Musharakah (full partnerships)

Musharakah (or full partnership) is an arrangement where two or more parties establish a joint commercial enterprise and all contribute capital as well as labour and management as a general rule. The profits and losses that flow from the Musharakah are again shared among the parties on a pre-agreed ratio.

Murabaha (mark-ups on sale)

The fundamental principles attached to Murabaha can be summarised as follows: (i) goods must be classified, clearly identified according to commonly accepted standards and must exist at the time of sale; (ii) goods for sale must be in the ownership of the bank at the time of sale; (iii) the cost price must be known at the time of sale and this should be declared to the client. This is especially the case when the bank succeeds in obtaining a discount where the profit margin is calculated on the net purchase price (this means discounts also provide benefits to the client); and (iv) the time of delivery of the goods and the time of payment must be specified.

In fact, the Murabaha contract is merely a two-party buying and selling contract between bank and customer involving no financial intermediation or financing. In other words, the bank offers this service to clients who should pay the cost of the goods plus a profit margin to the bank immediately following receipt.

Istisna (manufacturing contracts)

Istisna is a relatively new method in Islamic banking, defined as a manufacturing contract which allows one party to obtain industrial goods with either an upfront cash payment and deferred delivery or deferred payment and delivery.

Ijarah (lease financing)

Ijarah is the reward or recompense that proceeds from a rental contract between two parties, where the lessor (the owner of the asset) leases capital asset to the lessee (the user of the asset). Ijarah literally means "to give something on rent.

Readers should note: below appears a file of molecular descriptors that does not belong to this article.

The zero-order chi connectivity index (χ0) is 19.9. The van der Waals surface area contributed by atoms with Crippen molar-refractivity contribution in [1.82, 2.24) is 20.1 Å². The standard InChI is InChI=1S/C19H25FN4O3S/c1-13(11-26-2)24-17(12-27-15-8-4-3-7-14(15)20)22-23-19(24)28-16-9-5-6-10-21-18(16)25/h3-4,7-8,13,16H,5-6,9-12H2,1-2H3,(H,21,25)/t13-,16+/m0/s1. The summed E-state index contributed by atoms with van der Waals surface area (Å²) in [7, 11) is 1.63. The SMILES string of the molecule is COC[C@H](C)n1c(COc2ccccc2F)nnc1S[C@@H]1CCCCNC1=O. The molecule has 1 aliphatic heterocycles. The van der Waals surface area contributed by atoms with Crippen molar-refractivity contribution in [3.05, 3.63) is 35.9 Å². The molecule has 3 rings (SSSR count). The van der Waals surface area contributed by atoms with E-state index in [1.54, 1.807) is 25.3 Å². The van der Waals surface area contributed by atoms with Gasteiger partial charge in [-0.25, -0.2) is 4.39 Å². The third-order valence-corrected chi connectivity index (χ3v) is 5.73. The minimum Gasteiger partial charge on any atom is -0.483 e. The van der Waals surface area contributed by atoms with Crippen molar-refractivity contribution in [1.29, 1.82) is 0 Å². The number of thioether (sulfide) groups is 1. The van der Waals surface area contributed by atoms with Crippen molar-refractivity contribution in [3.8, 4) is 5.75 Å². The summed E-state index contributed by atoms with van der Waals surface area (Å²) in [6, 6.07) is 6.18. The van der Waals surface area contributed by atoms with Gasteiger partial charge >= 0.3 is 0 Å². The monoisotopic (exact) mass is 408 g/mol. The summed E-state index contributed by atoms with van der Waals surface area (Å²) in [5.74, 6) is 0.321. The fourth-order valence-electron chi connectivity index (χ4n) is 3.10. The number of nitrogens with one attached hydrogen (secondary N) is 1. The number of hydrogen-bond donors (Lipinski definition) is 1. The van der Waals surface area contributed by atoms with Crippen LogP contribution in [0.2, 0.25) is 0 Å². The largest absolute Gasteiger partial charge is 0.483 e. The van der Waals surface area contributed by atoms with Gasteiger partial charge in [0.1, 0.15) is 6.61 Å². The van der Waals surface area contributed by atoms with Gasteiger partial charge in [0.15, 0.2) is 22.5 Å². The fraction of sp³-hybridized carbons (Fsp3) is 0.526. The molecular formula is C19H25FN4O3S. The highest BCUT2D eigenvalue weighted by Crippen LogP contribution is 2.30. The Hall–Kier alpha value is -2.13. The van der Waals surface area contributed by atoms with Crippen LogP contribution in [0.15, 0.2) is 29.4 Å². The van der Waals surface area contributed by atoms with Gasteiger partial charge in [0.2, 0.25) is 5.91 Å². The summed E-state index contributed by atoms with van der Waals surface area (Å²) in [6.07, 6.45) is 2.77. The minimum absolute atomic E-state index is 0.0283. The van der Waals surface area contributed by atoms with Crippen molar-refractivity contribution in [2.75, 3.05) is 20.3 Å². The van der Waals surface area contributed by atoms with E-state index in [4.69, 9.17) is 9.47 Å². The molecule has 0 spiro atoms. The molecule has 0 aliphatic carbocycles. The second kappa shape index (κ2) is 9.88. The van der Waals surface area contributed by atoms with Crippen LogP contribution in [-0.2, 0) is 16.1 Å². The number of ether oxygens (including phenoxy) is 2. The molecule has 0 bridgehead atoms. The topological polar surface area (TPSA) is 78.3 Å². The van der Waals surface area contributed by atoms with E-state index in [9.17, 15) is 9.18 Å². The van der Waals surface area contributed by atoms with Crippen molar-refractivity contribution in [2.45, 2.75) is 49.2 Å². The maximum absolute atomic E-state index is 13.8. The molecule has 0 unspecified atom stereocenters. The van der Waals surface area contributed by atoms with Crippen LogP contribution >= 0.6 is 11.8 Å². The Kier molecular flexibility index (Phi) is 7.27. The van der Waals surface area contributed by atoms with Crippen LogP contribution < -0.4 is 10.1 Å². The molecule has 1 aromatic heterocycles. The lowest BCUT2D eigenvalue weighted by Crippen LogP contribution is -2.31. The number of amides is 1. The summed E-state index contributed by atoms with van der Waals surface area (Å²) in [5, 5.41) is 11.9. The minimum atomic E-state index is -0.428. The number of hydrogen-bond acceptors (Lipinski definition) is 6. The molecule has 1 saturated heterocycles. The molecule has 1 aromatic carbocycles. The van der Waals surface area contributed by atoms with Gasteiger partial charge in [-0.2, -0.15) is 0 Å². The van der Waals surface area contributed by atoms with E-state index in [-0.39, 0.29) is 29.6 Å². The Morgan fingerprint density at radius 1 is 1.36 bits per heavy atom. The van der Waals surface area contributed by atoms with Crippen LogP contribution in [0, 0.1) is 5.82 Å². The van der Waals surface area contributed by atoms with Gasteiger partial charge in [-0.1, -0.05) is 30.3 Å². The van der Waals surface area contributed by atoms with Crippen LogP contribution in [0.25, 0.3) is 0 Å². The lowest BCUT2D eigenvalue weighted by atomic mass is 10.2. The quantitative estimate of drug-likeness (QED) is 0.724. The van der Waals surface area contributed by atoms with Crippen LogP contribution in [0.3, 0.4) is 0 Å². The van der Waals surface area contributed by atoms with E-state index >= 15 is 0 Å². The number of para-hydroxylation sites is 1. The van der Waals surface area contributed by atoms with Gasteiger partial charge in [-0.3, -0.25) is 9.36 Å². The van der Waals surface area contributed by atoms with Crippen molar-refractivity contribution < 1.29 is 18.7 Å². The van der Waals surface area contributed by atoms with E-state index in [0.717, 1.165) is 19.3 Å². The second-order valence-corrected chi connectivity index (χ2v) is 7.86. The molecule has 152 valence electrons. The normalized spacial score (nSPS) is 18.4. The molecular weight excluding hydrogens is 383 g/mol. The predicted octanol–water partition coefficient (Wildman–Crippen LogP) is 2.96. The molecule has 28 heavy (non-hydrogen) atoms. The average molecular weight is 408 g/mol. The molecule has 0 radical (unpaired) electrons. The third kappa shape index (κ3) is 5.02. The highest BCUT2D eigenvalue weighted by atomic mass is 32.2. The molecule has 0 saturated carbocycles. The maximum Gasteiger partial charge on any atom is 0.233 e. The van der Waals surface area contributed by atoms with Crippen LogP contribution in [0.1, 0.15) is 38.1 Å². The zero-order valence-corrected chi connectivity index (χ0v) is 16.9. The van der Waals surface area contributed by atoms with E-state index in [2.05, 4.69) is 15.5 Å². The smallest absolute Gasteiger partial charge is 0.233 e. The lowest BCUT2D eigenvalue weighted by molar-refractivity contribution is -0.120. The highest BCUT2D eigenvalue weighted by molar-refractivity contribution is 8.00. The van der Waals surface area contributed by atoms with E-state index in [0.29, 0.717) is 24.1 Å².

In Islamic finance, there are two forms of leasing: (1) direct leasing finance (Ijarah), whereby the lessor (either an individual or a firm) allows the lessee to use capital assets owned by the lessor for a specified period of time ranging from a few days to years depending on the type of asset. In return, the lessee pays the rental fee monthly or annually. However, the ownership of the capital assets cannot transfer to the lessee in this type of leasing (as in finance leases) and insurance on the capital assets remains the responsibility of the lessor.

In contemporary Islamic banking, Ijarah has been adapted to provide a form of hirepurchase whereby an institution or individual customer requests the bank to purchase equipment with the intention of leasing it to the customer. In turn, the Islamic bank rents the asset to the client who pays a certain fixed rent and promises to purchase the asset within a specified period to transfer ownership from the bank to the. Furthermore, this could be transformed as a decreasing-value lease that allows the client to pay an instalment of the value of the asset plus its rent each period to reduce the lessor's share of ownership until the lessee becomes the owner.

For further information and advice please do not hesitate to contact our team at